Unfortunately, many beneficiaries are still denied Medicare and access to necessary skilled care based on some variation of an “Improvement Standard.” CMS is failing to ensure that the Jimmo Settlement Agreement is being properly implemented. The inadequate education of Medicare representatives, contractors, and providers about the Settlement results in continuing harm to Medicare beneficiaries in need of maintenance nursing and/or therapy services who are improperly denied access to appropriate Medicare coverage and care. Too often, when care is provided, the costs are inappropriately shifted to beneficiaries, families, and state Medicaid programs.
- Ensure CMS, its contractors, adjudicators, and providers are active partners in implementing the Jimmo Settlement.
- Require CMS to provide at least one training annually regarding the Jimmo Settlement for all contactors, adjudicators, and providers.
- Ensure Medicare providers know about the Jimmo Settlement, and provide appropriate access to coverage and care for people who need care to maintain their condition or slow decline, as authorized by law and confirmed by the court in Jimmo v. Sebelius.
- Monitor providers, contractors, and adjudicators at all levels of decision-making and appeals to ensure people who meet Jimmo criteria have appropriate access to coverage and care.
- Ensure CMS online and written materials and oral scripts recognize that Medicare can be available for necessary care to maintain an individual’s condition or slow decline, and that improvement is not a prerequisite to coverage.
The Problem: Oral health/dental care is increasingly recognized as key to overall health. Unfortunately, CMS recognizes, but significantly limits, Medicare coverage for medically necessary oral health/dental services. While the Medicare Act excludes coverage for “routine” dental services, the exclusion should not be broadly construed to preclude coverage for oral health procedures in all circumstances; this was not the legislative intent. Medicare coverage for medically necessary oral health care is supported by the Medicare statute, its legislative history, CMS policy, and precedent established by Medicare coverage for podiatry services.
- Provide Medicare coverage for medically necessary oral health and dental services for conditions that pose a serious risk to a patient’s health or medical treatment. This includes instances where a physician has determined that a patient’s oral infection or disease will delay or prevent the receipt of, or otherwise complicate the outcome of, a Medicare-covered treatment for an underlying medical condition.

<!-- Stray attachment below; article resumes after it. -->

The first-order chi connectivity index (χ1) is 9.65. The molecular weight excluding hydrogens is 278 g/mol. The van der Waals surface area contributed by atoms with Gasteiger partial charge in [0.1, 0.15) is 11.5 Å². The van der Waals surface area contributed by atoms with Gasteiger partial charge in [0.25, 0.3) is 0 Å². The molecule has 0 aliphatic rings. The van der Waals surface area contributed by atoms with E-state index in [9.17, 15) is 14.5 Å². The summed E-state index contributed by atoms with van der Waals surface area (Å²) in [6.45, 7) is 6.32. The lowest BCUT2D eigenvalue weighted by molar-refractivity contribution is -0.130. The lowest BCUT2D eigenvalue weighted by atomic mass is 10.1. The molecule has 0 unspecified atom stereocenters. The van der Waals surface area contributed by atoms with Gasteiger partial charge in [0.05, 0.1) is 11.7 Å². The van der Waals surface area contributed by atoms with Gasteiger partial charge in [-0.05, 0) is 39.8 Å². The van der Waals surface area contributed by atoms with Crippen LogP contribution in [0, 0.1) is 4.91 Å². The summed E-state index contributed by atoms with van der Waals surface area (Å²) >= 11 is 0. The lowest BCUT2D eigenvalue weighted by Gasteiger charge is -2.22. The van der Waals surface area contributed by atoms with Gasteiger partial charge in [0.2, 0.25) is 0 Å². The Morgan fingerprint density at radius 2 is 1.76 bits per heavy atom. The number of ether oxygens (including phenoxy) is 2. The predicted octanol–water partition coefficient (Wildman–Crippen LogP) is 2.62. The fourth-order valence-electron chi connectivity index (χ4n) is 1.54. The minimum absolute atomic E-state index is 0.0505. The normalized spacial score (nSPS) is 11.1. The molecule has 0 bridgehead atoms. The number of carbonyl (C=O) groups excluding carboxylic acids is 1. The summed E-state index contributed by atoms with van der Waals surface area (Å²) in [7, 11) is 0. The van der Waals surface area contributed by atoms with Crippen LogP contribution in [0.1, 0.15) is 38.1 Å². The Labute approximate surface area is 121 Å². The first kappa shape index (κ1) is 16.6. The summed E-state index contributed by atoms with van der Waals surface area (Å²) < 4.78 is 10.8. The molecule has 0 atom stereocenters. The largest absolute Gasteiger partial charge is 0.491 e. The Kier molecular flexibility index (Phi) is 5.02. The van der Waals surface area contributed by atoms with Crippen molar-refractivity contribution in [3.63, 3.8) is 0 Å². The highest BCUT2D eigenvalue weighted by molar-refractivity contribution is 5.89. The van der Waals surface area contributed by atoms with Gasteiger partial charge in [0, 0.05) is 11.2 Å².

- Revise CMS policy to define coverage for medically necessary oral and dental therapies would not expand coverage beyond what the Medicare statute allows. To the contrary, it would uphold the general statutory exclusion of basic, routine dental care while fulfilling Congress’ goal of ensuring access to and coverage of medically necessary treatment for major health problems.
- Improve Part D Coverage and Appeals
- Address Flaws in the Medicare Appeals System
- Improve Access to Durable Medical Equipment (DME) for Dually Eligible Individuals
- Rescind Final Rule Rolling Back Critical Non-Discrimination Provisions Pursuant to §1557 of the Affordable Care Act
- Rescind the Public Charge Rule Which Creates Almost Insurmountable Barriers to Entry into the United States for Older Immigrants
- Withdraw/Rescind the Proposed SUNSET Rule that would put an Automatic Expiration Date on Critical Medicare (and Other) Regulations
- Suspend the Direct Contracting Demonstration that Leaves Critical Consumer Protection Issues Unaddressed
- Hold More Frequent Meetings with Advocates
Although the Memorandum discussed above focuses on suggested Medicare changes that can be achieved immediately by the incoming Administration, the Center has also produced a “Medicare Platform: Principles to Improve Medicare for All Beneficiaries – Now and In the Future.” The Medicare Platform contains both administrative and legislative improvements. It includes overriding principles that address important enhancements to Medicare, additional recommendations, and context for the Center for Medicare Advocacy’s administrative recommendations. We must improve and simplify Medicare, not privatize or cut it. We can build it better; then expand access for generations to come.